A project in my folder was copied for someone else to work on and somehow they remained linked meaning that when he deleted his copy it also deleted the original. Within project manager it now says the project is not found in the database. The pages are still there via windows explorer and can still be opened but not via project manager. Our IT system does have a back up but rather than restoring the whole database I was wondering if anyone can tell me which part of the database is causing this problem so we can just restore the relevant parts?
What you describe sounds consistent with what would happen if someone tried to just copy the raw project folder with Windows, outside of Promis.e, to a new location instead of using the built in Promis.e Project Manager to properly copy the project and all its database records. The project folder contains the raw drawing files (dgn) and a few configuration files, but is not the complete project. The database records for the project are stored in the main project database. So if you copied the project drawings folder, you end up with two separate sets of files both linked to the same single set of database records, which is a very dangerous situation. The two users can make conflicting sets of edits to the files and both affect the same set of database records. In this case, when the one user deleted their copy of the project, it deleted the single set of database records to which both projects were pointing. Now the second project still has drawings, but no database records.
The best case scenario would be to restore a recent backup of just this project that would have been created through the built in Promis.e Project Manager, which contain all the records for that project. If you do not have a current backup, then you could potentially try to retrieve those database records, which now may not match the drawings the second user has, by restoring the SQL database from before those records were deleted, which could disrupt other projects which may have also been in progress during that time frame. You could potentially use an SQL Manager tool outside of Promis.e to figure out which records correspond to the same Project ID number that is assigned to the desired project name from a restored copy of the SQL database and then copy all the records related to that Project ID number from every table to the corresponding tables in the existing current SQL database. Both of those last two scenarios would be unsupported actions done outside of the Promis.e structure and again, the records may not exactly match the current state of the other set of drawings.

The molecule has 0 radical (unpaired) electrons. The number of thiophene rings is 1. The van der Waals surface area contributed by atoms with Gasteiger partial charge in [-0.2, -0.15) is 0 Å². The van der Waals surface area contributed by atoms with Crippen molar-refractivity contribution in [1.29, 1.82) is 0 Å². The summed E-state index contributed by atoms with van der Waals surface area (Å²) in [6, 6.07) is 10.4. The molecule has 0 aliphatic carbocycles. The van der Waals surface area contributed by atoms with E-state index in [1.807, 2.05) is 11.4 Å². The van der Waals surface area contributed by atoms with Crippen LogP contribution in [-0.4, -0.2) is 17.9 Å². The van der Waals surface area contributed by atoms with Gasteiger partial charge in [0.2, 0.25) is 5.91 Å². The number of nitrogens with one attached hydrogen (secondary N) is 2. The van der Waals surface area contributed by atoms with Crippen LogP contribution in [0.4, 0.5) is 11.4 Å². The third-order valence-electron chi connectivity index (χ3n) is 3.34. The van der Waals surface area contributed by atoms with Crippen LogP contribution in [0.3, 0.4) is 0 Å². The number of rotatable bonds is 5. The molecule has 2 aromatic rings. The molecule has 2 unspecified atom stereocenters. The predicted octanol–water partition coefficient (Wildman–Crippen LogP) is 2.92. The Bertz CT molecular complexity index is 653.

• The Import Drawings command in the Project Manager is now able to import an orphaned Promis.e DGN file and rebuild the intelligence of the drawing upon import. You can now import DWG files as well. Some additional UI enhancements were also done to improve the usability of the tool.
I think a database restore is potentially quite dangerous, depending on the number of other users and/or number of other projects that's been worked on since the restore.
If the database is restored, I assume you'd either have to restore all files (from all projects) that have been worked on since the restore date or run a manual backup within promise on those projects and restore through promise after the database has been restored?
p.s is there any news on the SS8 date? :)